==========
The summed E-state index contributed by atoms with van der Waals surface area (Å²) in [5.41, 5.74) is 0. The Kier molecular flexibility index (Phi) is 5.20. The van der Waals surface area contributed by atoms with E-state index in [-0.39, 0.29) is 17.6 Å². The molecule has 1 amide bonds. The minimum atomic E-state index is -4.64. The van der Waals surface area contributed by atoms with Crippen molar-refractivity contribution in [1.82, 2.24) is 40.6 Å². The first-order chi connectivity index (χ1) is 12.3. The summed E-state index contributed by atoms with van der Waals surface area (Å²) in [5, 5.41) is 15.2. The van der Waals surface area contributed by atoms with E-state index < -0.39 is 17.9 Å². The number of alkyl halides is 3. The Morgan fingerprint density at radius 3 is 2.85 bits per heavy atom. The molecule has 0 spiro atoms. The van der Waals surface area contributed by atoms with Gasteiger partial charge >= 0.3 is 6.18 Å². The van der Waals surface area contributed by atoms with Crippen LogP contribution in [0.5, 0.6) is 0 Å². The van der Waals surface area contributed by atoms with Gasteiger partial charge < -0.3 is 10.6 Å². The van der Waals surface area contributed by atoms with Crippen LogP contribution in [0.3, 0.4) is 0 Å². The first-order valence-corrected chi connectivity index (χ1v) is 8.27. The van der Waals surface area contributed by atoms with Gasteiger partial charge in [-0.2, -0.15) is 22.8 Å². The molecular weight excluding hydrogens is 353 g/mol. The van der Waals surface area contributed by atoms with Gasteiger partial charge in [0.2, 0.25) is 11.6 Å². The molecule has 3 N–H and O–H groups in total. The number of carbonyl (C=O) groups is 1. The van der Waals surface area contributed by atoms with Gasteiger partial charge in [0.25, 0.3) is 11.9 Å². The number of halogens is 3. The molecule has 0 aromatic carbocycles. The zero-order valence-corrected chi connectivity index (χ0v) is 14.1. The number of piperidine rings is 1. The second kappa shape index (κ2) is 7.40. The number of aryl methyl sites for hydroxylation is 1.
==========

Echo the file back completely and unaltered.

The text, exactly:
The summed E-state index contributed by atoms with van der Waals surface area (Å²) in [5.41, 5.74) is 0. The Kier molecular flexibility index (Phi) is 5.20. The van der Waals surface area contributed by atoms with E-state index in [-0.39, 0.29) is 17.6 Å². The molecule has 1 amide bonds. The minimum atomic E-state index is -4.64. The van der Waals surface area contributed by atoms with Crippen molar-refractivity contribution in [1.82, 2.24) is 40.6 Å². The first-order chi connectivity index (χ1) is 12.3. The summed E-state index contributed by atoms with van der Waals surface area (Å²) in [5, 5.41) is 15.2. The van der Waals surface area contributed by atoms with E-state index < -0.39 is 17.9 Å². The number of alkyl halides is 3. The Morgan fingerprint density at radius 3 is 2.85 bits per heavy atom. The molecule has 0 spiro atoms. The van der Waals surface area contributed by atoms with Gasteiger partial charge >= 0.3 is 6.18 Å². The van der Waals surface area contributed by atoms with Crippen LogP contribution in [0.5, 0.6) is 0 Å². The van der Waals surface area contributed by atoms with Gasteiger partial charge < -0.3 is 10.6 Å². The van der Waals surface area contributed by atoms with Crippen LogP contribution in [0.3, 0.4) is 0 Å². The first-order valence-corrected chi connectivity index (χ1v) is 8.27. The van der Waals surface area contributed by atoms with Gasteiger partial charge in [-0.2, -0.15) is 22.8 Å². The molecular weight excluding hydrogens is 353 g/mol. The van der Waals surface area contributed by atoms with Gasteiger partial charge in [0.2, 0.25) is 11.6 Å². The molecule has 3 N–H and O–H groups in total. The number of carbonyl (C=O) groups is 1. The van der Waals surface area contributed by atoms with Gasteiger partial charge in [0.25, 0.3) is 11.9 Å². The number of halogens is 3. The molecule has 0 aromatic carbocycles. The zero-order valence-corrected chi connectivity index (χ0v) is 14.1. The number of piperidine rings is 1. The second kappa shape index (κ2) is 7.40. The number of aryl methyl sites for hydroxylation is 1.